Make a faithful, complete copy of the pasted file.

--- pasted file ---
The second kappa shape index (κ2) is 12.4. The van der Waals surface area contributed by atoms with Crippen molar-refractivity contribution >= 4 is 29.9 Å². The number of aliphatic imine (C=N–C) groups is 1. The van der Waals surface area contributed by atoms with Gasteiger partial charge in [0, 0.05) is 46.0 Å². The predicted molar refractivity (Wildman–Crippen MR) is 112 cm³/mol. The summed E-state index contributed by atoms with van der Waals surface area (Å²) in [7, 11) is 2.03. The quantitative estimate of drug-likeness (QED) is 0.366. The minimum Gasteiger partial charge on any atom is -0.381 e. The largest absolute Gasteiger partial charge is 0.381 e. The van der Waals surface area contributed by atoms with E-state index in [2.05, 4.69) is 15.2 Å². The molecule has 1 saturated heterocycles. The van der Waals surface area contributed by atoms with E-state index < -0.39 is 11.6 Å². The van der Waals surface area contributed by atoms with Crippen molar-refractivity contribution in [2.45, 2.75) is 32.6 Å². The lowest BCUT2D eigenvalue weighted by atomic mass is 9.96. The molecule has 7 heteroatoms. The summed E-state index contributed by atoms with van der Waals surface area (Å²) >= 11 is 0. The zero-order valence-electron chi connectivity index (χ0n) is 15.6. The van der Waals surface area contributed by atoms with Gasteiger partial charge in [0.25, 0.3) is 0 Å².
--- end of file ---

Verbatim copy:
The second kappa shape index (κ2) is 12.4. The van der Waals surface area contributed by atoms with Crippen molar-refractivity contribution >= 4 is 29.9 Å². The number of aliphatic imine (C=N–C) groups is 1. The van der Waals surface area contributed by atoms with Gasteiger partial charge in [0, 0.05) is 46.0 Å². The predicted molar refractivity (Wildman–Crippen MR) is 112 cm³/mol. The summed E-state index contributed by atoms with van der Waals surface area (Å²) in [7, 11) is 2.03. The quantitative estimate of drug-likeness (QED) is 0.366. The minimum Gasteiger partial charge on any atom is -0.381 e. The largest absolute Gasteiger partial charge is 0.381 e. The van der Waals surface area contributed by atoms with E-state index in [2.05, 4.69) is 15.2 Å². The molecule has 1 saturated heterocycles. The van der Waals surface area contributed by atoms with E-state index < -0.39 is 11.6 Å². The van der Waals surface area contributed by atoms with Crippen molar-refractivity contribution in [2.45, 2.75) is 32.6 Å². The lowest BCUT2D eigenvalue weighted by atomic mass is 9.96. The molecule has 7 heteroatoms. The summed E-state index contributed by atoms with van der Waals surface area (Å²) >= 11 is 0. The zero-order valence-electron chi connectivity index (χ0n) is 15.6. The van der Waals surface area contributed by atoms with Gasteiger partial charge in [0.25, 0.3) is 0 Å².